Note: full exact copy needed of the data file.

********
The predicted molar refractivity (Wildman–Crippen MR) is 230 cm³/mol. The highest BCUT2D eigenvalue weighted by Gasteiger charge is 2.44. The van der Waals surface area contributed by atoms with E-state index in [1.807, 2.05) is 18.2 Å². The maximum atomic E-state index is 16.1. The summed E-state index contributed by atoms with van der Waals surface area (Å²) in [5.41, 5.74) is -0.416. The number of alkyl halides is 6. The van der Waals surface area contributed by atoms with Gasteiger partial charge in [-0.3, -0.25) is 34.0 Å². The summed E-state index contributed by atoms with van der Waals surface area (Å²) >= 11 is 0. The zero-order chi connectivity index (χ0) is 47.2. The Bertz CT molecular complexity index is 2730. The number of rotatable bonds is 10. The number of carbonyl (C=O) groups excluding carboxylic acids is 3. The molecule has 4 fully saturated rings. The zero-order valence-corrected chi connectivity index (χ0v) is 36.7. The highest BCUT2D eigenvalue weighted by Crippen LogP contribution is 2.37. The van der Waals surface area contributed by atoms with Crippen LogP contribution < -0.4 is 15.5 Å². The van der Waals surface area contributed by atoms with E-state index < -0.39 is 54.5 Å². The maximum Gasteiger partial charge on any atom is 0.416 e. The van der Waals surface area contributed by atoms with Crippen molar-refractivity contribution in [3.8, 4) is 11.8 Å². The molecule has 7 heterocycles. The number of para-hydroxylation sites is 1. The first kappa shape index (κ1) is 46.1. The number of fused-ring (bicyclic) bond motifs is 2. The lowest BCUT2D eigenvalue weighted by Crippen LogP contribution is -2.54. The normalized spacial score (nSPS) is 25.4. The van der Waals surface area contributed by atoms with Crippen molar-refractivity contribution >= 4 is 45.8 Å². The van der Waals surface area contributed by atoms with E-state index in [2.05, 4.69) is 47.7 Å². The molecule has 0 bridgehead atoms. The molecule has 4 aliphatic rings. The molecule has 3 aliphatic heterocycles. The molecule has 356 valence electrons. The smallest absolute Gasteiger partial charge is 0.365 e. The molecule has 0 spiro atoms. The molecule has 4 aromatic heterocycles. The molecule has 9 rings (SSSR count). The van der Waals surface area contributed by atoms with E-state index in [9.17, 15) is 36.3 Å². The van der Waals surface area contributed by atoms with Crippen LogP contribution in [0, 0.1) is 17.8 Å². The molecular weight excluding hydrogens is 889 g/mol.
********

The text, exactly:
The predicted molar refractivity (Wildman–Crippen MR) is 230 cm³/mol. The highest BCUT2D eigenvalue weighted by Gasteiger charge is 2.44. The van der Waals surface area contributed by atoms with E-state index in [1.807, 2.05) is 18.2 Å². The maximum atomic E-state index is 16.1. The summed E-state index contributed by atoms with van der Waals surface area (Å²) in [5.41, 5.74) is -0.416. The number of alkyl halides is 6. The van der Waals surface area contributed by atoms with Gasteiger partial charge in [-0.3, -0.25) is 34.0 Å². The summed E-state index contributed by atoms with van der Waals surface area (Å²) >= 11 is 0. The zero-order chi connectivity index (χ0) is 47.2. The Bertz CT molecular complexity index is 2730. The number of rotatable bonds is 10. The number of carbonyl (C=O) groups excluding carboxylic acids is 3. The molecule has 4 fully saturated rings. The zero-order valence-corrected chi connectivity index (χ0v) is 36.7. The highest BCUT2D eigenvalue weighted by Crippen LogP contribution is 2.37. The van der Waals surface area contributed by atoms with Crippen LogP contribution < -0.4 is 15.5 Å². The van der Waals surface area contributed by atoms with E-state index < -0.39 is 54.5 Å². The maximum Gasteiger partial charge on any atom is 0.416 e. The van der Waals surface area contributed by atoms with Crippen molar-refractivity contribution in [3.8, 4) is 11.8 Å². The molecule has 7 heterocycles. The number of para-hydroxylation sites is 1. The first kappa shape index (κ1) is 46.1. The number of fused-ring (bicyclic) bond motifs is 2. The lowest BCUT2D eigenvalue weighted by Crippen LogP contribution is -2.54. The normalized spacial score (nSPS) is 25.4. The van der Waals surface area contributed by atoms with Crippen molar-refractivity contribution >= 4 is 45.8 Å². The van der Waals surface area contributed by atoms with E-state index in [2.05, 4.69) is 47.7 Å². The molecule has 0 bridgehead atoms. The molecule has 4 aliphatic rings. The molecule has 3 aliphatic heterocycles. The molecule has 356 valence electrons. The smallest absolute Gasteiger partial charge is 0.365 e. The molecule has 0 spiro atoms. The molecule has 4 aromatic heterocycles. The molecule has 9 rings (SSSR count). The van der Waals surface area contributed by atoms with E-state index in [9.17, 15) is 36.3 Å². The van der Waals surface area contributed by atoms with Crippen LogP contribution in [0, 0.1) is 17.8 Å². The molecular weight excluding hydrogens is 889 g/mol.